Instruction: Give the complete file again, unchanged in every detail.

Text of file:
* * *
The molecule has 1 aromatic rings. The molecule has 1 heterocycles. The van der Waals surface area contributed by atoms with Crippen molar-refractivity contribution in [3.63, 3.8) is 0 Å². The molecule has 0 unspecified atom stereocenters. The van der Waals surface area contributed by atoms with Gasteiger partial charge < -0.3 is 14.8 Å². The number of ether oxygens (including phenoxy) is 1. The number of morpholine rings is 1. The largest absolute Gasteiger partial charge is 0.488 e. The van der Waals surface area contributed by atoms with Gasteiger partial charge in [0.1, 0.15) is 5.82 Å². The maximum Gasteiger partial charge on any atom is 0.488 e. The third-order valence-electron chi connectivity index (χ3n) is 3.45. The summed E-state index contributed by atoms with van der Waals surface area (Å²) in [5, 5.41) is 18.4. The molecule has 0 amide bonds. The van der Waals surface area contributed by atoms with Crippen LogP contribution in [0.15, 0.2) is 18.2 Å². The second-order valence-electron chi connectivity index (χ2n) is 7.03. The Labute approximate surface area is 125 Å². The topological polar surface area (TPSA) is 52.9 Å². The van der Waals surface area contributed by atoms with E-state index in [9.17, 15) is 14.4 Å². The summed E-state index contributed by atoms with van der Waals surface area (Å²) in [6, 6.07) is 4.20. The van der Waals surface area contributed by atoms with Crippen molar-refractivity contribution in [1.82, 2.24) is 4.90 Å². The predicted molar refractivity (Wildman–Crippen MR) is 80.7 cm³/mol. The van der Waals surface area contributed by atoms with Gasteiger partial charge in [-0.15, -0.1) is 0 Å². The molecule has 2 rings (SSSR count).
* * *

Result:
The molecule has 1 aromatic rings. The molecule has 1 heterocycles. The van der Waals surface area contributed by atoms with Crippen molar-refractivity contribution in [3.63, 3.8) is 0 Å². The molecule has 0 unspecified atom stereocenters. The van der Waals surface area contributed by atoms with Gasteiger partial charge < -0.3 is 14.8 Å². The number of ether oxygens (including phenoxy) is 1. The number of morpholine rings is 1. The largest absolute Gasteiger partial charge is 0.488 e. The van der Waals surface area contributed by atoms with Gasteiger partial charge in [0.1, 0.15) is 5.82 Å². The maximum Gasteiger partial charge on any atom is 0.488 e. The third-order valence-electron chi connectivity index (χ3n) is 3.45. The summed E-state index contributed by atoms with van der Waals surface area (Å²) in [5, 5.41) is 18.4. The molecule has 0 amide bonds. The van der Waals surface area contributed by atoms with Crippen LogP contribution in [0.15, 0.2) is 18.2 Å². The second-order valence-electron chi connectivity index (χ2n) is 7.03. The Labute approximate surface area is 125 Å². The topological polar surface area (TPSA) is 52.9 Å². The van der Waals surface area contributed by atoms with E-state index in [9.17, 15) is 14.4 Å². The summed E-state index contributed by atoms with van der Waals surface area (Å²) in [6, 6.07) is 4.20. The van der Waals surface area contributed by atoms with Crippen molar-refractivity contribution in [1.82, 2.24) is 4.90 Å². The predicted molar refractivity (Wildman–Crippen MR) is 80.7 cm³/mol. The van der Waals surface area contributed by atoms with Gasteiger partial charge in [-0.15, -0.1) is 0 Å². The molecule has 2 rings (SSSR count).